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Santa Barbara: Dinner and Talk with Joe Kirschvink (BS '75, MS '75)
Regular price $ 50.00

About the Event

In this lecture, Dr. Kirschvink will illustrate with several examples how the science of magnetism is leading to fundamentally new and fun discoveries about the origin and evolution of life on Earth. Some of these include: (1) Magnetic data first demonstrated that meteorites ejected from Mars can travel to Earth on low-temperature, low-shock trajectories that would not harm microbes traveling with them, thereby implying that our biosphere might have evolved first on Mars nearly 4 billion years ago, and traveled through space to Earth in them.  (2) Recent genetic studies on the magnetotactic bacteria demonstrate that they evolved very early in Earth History (during Archean time), and show that the geomagnetic field also is very ancient, thereby protecting our atmosphere and oceans from the solar wind.  (3) A record of Earth’s magnetic field is trapped in many rocks as they form, allowing us to record the position of continents throughout most of Earth history, and can be used to test ideas like ‘Snowball Earth’ and "True Polar Wander" events, such as that which occurred during the Cambrian Explosion. Finally, (4) he will mention exciting new developments in the study of how animals detect and use the geomagnetic field with tiny magnets similar to those which evolved in the magnetotactic bacteria so many years ago.

About the Speaker

Joe was born and raised in the Southwest United States, which does not necessarily explain his infatuation with geology and biology, but it helps. , Joe chose to pursue his undergraduate education in Pasadena, California, where the atmosphere itself in the early 1970s was capable of cleaning the rock surfaces to show the beautiful geology underneath. However, upon the advice of two mentors (one with his magnetic mind in the stars, and the other more mindful of the magnetic minerals made by microbes), he reluctantly agreed to serve time in the East among the Ivy leaves at Princeton for his Ph.D. Joe did this, however, by traveling through Australia for a year and by spending about 50% of this time as a graduate student somewhere "in the field". He abandoned his experiment with the East Coast in 1981, and has been on the faculty back at Caltech ever since.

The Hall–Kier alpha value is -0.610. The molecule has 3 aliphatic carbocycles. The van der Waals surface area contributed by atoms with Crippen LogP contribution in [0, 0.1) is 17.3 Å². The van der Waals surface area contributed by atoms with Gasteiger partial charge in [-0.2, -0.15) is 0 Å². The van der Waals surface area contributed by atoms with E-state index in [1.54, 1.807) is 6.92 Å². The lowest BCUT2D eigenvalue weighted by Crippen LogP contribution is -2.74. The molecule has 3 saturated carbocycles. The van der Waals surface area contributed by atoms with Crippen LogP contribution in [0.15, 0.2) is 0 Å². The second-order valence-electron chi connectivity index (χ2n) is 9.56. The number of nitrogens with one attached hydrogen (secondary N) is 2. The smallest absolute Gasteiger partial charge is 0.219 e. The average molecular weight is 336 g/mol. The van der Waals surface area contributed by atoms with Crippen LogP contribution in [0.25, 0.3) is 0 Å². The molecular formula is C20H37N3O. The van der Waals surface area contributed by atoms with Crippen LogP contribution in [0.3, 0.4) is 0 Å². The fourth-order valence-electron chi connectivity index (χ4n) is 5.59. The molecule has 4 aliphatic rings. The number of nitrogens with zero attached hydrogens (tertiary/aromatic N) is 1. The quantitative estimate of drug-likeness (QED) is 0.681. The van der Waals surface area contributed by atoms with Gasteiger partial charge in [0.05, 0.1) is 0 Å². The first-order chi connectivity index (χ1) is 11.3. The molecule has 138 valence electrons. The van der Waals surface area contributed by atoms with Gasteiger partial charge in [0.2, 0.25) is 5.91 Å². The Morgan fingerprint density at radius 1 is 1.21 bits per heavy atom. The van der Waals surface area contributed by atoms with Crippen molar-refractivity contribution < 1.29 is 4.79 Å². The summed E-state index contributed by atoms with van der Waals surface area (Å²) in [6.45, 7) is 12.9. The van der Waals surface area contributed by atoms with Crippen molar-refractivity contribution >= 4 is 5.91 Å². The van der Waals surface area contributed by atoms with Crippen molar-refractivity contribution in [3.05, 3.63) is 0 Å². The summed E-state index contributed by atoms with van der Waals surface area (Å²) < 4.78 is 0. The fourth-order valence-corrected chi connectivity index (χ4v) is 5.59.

Joe has a lot of fun creating "nutty" ideas like the snowball Earth, and confusing paleontologists by trying to convince them that the Cambrian explosion was caused by a series of interchangeable events in the orthonormal Eigenvectors of Earth's Moment of Inertia Tensor. His major claim to being a paleontologist is his prediction and discovery of magnetofossils, which are not very useful for biostratigraphy but are wonderful as a Martian biomarker and for increasing the NASA Astrobiology budget.



To pay by check, please contact:

Elizabeth Emerald (eemerald@caltech.edu)

1200 E. California

MC 1-97

Pasadena, CA 91125

Questions? Contact: : petergroom53@gmail.com

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